The Firebird

An hour and a half sounds like a long time to keep a group of children entertained for. However, this performance of a traditional Russian fairytale by Purves Puppets works like a miniature theatre going experience, with a 15 minute interval, scene changes and programmes for sale. Add on to that time to meet the puppets at the end and the time that children are actually required to sit silently in their seats for is relatively small.

Not that it would be a problem for the company, one imagines, if they were required to entertain the crowd for the entire time of their allotted show. This is a company which appears to have a lot of experience dealing with the young and are able to cause ripples of giggles through the crowd just through the comical antics of a mischevious puppet. They have enough audience involvement to pique the interest of the group but this ties in nicely to the authentic theatre experience such as through getting the children to ‘blow out’ the lights before the performance begins in order to create that darkened room necessary for the show to go on.

If that was not enough, there is something magical about Purves Puppets; it is practically impossible to see the puppeteers and, as befits this tale of sorcery, characters will sometimes appear onstage from nowhere while even stone statues come to life.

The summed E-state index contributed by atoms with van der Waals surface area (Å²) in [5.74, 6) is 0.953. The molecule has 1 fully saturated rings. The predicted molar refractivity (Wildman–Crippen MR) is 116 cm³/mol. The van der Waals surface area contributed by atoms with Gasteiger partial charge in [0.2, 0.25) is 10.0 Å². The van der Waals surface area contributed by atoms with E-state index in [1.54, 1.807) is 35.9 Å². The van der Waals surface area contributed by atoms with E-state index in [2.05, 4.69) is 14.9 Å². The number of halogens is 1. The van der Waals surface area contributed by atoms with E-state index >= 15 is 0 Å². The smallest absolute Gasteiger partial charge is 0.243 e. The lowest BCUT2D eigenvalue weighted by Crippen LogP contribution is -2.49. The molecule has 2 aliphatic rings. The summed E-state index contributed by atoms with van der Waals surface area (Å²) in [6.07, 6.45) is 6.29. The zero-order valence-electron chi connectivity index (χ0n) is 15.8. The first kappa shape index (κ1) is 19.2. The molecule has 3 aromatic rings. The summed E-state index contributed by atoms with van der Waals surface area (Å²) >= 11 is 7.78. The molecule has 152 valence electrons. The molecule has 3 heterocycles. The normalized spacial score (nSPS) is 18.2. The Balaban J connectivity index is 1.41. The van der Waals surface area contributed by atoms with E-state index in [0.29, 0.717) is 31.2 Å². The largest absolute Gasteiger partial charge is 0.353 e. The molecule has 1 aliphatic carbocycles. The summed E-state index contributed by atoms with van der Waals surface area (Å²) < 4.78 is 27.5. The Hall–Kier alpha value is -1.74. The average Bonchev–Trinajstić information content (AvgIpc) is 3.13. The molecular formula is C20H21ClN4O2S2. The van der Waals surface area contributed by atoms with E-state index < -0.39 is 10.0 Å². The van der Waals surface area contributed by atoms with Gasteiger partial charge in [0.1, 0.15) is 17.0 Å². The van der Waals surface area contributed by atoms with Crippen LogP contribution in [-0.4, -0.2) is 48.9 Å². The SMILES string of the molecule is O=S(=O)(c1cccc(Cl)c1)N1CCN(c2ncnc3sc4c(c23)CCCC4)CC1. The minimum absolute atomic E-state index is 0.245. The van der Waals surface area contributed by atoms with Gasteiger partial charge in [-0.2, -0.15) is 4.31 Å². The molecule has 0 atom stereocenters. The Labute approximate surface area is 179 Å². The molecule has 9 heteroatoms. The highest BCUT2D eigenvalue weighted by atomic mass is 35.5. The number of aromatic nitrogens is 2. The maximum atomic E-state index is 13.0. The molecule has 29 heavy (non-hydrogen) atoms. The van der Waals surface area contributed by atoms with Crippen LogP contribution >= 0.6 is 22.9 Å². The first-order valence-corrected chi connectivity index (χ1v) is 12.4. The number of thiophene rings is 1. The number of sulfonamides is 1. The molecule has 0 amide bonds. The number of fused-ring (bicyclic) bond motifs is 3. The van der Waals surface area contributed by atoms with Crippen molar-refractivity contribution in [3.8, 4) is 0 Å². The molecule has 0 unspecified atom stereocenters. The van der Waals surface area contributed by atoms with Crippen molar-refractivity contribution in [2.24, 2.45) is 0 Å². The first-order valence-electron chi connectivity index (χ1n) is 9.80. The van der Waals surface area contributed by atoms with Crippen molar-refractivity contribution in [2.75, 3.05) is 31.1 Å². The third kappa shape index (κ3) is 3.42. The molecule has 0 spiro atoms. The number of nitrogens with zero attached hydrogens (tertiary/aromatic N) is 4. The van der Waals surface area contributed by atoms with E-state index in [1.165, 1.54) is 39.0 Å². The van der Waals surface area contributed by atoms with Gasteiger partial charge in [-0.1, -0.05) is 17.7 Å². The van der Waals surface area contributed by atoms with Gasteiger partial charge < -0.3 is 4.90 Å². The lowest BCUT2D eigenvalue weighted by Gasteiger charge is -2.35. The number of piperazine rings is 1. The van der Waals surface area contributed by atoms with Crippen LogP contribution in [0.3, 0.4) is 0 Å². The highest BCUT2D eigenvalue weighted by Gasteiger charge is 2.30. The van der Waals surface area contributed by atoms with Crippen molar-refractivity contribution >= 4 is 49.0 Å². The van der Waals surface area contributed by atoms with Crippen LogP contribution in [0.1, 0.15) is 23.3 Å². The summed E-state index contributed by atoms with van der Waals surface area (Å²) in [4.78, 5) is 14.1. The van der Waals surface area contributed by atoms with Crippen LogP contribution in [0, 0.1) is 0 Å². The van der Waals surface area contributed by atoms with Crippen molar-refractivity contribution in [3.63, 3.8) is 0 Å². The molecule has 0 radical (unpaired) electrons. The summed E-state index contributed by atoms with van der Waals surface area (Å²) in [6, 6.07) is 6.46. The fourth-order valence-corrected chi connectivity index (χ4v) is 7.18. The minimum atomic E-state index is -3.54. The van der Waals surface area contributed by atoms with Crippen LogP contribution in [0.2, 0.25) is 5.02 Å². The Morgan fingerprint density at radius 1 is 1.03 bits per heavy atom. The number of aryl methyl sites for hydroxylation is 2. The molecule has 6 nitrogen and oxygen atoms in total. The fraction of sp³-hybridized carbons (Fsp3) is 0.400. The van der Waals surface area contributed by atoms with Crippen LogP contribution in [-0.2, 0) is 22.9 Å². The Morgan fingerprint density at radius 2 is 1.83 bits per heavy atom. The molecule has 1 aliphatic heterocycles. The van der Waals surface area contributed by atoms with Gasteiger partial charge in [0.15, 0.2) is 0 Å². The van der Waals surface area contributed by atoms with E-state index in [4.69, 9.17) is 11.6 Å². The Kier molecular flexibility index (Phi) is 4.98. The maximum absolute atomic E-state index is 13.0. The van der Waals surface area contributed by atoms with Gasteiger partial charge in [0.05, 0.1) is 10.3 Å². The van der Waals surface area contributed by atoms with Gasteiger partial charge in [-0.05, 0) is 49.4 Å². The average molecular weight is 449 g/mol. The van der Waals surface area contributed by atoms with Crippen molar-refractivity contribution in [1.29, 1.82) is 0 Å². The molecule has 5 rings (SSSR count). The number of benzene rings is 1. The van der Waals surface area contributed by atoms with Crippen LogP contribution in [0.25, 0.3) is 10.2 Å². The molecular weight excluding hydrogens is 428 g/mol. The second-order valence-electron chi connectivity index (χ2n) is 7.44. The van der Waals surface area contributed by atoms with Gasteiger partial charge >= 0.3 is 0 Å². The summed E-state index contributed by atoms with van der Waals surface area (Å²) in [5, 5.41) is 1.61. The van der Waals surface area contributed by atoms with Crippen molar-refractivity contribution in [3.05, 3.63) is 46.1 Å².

This folktale includes many classic tropes but the production has also introduced some modern touches, perhaps to appeal to the older audience in a slightly knowing way, with meta comments about fairytales and by leaving the relationship of the prince and princess unresolved at the end.

The scene changes could have been done more smoothly – as it is, the curtain is drawn and we are left waiting in a slightly awkward fashion for them to reopen. In this case, the music which was used so well throughout the rest of the play could have perhaps been used to greater effect. Furthermore, although Purves Puppets bill their glow in the dark puppets as one of their key selling points, I find that it looks a little jarring, especially in contrast to the traditional nature of the tale.

However, these are small concerns. This show would be ideal for anyone who wants to introduce their children to the world of theatre in a more miniaturised marionette form.

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Performances

The Blurb

Ultraviolet adaptation of Russia's folktale set to Stravinsky’s ballet score. Ivan journeys through the magical forest to find Princess Zerena, helped by Grey Wolf, who transforms himself into many disguises. Action-packed adventures to delight the whole family! www.purvespuppets.com

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